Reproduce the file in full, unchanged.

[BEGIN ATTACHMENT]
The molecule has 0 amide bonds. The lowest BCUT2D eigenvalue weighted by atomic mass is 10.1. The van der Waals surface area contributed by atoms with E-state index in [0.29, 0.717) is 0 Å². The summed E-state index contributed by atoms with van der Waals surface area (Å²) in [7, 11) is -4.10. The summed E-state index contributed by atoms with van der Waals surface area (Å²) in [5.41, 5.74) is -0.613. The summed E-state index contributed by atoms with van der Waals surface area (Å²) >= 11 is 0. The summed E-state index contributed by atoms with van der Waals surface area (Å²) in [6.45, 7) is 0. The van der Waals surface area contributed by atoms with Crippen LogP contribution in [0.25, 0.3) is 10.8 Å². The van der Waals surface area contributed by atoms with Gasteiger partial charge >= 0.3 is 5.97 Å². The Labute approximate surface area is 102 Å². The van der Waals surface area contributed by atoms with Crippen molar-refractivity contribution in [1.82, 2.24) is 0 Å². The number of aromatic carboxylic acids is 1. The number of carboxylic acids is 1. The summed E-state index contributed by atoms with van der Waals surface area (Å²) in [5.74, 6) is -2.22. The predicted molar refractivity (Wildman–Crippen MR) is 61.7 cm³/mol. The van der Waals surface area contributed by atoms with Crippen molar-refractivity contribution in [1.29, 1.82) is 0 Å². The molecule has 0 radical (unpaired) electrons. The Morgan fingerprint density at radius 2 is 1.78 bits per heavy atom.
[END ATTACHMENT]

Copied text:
The molecule has 0 amide bonds. The lowest BCUT2D eigenvalue weighted by atomic mass is 10.1. The van der Waals surface area contributed by atoms with E-state index in [0.29, 0.717) is 0 Å². The summed E-state index contributed by atoms with van der Waals surface area (Å²) in [7, 11) is -4.10. The summed E-state index contributed by atoms with van der Waals surface area (Å²) in [5.41, 5.74) is -0.613. The summed E-state index contributed by atoms with van der Waals surface area (Å²) >= 11 is 0. The summed E-state index contributed by atoms with van der Waals surface area (Å²) in [6.45, 7) is 0. The van der Waals surface area contributed by atoms with Crippen LogP contribution in [0.25, 0.3) is 10.8 Å². The van der Waals surface area contributed by atoms with Gasteiger partial charge >= 0.3 is 5.97 Å². The Labute approximate surface area is 102 Å². The van der Waals surface area contributed by atoms with Crippen molar-refractivity contribution in [1.82, 2.24) is 0 Å². The number of aromatic carboxylic acids is 1. The number of carboxylic acids is 1. The summed E-state index contributed by atoms with van der Waals surface area (Å²) in [5.74, 6) is -2.22. The predicted molar refractivity (Wildman–Crippen MR) is 61.7 cm³/mol. The van der Waals surface area contributed by atoms with Crippen molar-refractivity contribution in [1.29, 1.82) is 0 Å². The molecule has 0 radical (unpaired) electrons. The Morgan fingerprint density at radius 2 is 1.78 bits per heavy atom.